Protect Confidential Information and Trade Secrets At All Costs 

As a business owner, you don’t need to be told how important it is to protect your business’s confidential information and trade secrets. Keeping pertinent business information from your competitors and other relevant parties means you can maintain your competitive edge in the market. 

For example, you have poured your energy and livelihood into the specifics of your business model. You have an employee who leaves and chooses to share your information with your competitor, or you have a party otherwise close to your trade secrets and what makes your business tick, and they divulge this information. 

This process can mean the demise of your success promptly. It’s imperative to have multiple layers of protection in place during all phases of your business to prevent this, allowing you to remain in the driver’s seat as the go-to to your customer demographic.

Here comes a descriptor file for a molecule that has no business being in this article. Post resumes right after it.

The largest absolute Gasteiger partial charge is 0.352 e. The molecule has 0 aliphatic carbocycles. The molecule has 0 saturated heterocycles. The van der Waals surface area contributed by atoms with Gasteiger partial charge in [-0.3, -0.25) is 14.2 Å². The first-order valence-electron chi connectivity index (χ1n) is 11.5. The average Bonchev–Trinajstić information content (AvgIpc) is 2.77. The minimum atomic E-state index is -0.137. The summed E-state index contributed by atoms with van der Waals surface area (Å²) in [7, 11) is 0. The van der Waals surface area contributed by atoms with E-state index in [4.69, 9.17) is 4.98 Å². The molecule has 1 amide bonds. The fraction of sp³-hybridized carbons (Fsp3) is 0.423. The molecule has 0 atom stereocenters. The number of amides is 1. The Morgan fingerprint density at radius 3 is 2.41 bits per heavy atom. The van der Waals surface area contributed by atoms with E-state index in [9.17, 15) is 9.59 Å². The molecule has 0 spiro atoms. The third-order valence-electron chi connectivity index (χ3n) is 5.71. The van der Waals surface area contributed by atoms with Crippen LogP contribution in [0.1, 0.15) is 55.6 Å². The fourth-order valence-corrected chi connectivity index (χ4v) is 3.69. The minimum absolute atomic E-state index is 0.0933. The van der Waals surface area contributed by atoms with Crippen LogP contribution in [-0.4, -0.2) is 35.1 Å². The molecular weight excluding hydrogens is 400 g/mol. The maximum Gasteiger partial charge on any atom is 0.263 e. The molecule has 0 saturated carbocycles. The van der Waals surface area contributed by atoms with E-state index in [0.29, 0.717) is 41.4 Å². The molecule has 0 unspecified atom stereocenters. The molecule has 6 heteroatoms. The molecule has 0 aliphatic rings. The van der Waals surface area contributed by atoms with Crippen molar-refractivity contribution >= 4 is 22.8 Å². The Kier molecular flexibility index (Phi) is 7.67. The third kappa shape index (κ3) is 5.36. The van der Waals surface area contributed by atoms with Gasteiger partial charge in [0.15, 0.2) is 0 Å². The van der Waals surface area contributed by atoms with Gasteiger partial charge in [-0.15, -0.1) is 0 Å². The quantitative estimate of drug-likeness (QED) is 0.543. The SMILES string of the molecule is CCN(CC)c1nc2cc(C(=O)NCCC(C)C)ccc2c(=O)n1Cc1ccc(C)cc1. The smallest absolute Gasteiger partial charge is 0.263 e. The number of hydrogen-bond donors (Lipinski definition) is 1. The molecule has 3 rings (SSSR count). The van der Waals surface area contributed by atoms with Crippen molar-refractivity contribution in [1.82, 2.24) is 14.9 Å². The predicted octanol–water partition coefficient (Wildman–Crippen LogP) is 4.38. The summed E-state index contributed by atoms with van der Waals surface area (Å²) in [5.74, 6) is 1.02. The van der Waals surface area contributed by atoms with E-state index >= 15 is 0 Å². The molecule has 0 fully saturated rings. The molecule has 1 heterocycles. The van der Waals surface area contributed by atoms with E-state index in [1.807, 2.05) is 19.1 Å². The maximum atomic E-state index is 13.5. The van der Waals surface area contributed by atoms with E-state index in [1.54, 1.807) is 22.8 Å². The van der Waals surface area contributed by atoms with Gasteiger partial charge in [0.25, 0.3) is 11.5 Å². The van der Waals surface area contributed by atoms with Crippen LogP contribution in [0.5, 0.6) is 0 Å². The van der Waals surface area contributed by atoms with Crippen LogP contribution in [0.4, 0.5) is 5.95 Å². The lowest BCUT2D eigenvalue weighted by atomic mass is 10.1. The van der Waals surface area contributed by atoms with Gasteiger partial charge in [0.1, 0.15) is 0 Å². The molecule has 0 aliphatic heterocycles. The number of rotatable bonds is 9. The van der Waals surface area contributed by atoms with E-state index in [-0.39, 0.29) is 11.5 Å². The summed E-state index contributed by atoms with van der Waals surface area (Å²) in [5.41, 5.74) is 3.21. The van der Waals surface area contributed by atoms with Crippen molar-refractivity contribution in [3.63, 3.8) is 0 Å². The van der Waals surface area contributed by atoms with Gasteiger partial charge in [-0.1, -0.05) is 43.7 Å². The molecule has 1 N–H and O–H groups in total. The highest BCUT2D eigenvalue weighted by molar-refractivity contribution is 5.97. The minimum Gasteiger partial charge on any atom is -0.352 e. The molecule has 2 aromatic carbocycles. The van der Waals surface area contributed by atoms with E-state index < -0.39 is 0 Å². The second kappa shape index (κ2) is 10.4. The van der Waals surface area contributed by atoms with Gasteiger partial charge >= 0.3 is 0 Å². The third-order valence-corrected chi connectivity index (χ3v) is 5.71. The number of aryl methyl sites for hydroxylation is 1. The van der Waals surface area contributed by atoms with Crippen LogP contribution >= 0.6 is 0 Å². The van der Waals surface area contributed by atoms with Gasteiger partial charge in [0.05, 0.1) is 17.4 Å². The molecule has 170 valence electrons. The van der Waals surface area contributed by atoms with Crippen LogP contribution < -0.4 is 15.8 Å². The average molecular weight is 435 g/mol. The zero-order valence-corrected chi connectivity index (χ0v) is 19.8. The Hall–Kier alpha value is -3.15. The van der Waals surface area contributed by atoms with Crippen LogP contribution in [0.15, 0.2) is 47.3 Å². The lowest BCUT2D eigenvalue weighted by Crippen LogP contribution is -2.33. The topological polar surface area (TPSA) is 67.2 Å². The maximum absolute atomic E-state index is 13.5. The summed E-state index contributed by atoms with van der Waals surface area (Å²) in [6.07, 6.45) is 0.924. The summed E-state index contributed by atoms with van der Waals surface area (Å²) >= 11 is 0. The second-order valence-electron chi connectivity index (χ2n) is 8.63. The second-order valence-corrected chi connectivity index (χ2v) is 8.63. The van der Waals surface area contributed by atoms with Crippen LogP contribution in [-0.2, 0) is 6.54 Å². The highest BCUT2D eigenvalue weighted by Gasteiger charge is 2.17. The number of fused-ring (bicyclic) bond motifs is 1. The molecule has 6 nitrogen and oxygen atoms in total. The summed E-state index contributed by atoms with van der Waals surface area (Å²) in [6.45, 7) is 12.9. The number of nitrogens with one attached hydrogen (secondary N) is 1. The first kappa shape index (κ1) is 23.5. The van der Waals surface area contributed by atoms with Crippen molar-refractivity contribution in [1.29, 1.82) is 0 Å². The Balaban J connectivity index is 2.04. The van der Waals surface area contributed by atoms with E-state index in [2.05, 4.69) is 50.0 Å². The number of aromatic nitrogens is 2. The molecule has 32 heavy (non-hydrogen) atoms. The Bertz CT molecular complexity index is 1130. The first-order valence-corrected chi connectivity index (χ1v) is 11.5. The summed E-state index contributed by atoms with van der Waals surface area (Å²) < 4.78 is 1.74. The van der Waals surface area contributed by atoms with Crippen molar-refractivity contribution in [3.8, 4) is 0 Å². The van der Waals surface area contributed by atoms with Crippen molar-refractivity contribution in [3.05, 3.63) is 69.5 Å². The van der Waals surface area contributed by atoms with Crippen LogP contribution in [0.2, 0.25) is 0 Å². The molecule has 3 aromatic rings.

The Uniform Trade Secrets Act 

Colorado put the Uniform Trade Secrets Act into action in 1986, giving business owners a clear perspective of what options were available to protect their most prized possessions, their trade secrets. 

Along with this act is the ability to recover damages should infringement occur, including a list of varying damages, attorneys fees, and, in select cases, punitive damages. 

This Act and the ability to hold those who misappropriate information accountable helped to change the landscape of business in our state and has since provided necessary protection to business owners. 

How To Protect Trade Secrets

What does a trade secret consist of? Though this question doesn’t have a black-and-white answer, your business attorney can help you protect your most confidential information. 

Courts will review the value of keeping the secret to your company and what steps must be taken to obtain and share the information with others. For example, was confidential information breached from the outside, or were they an employee?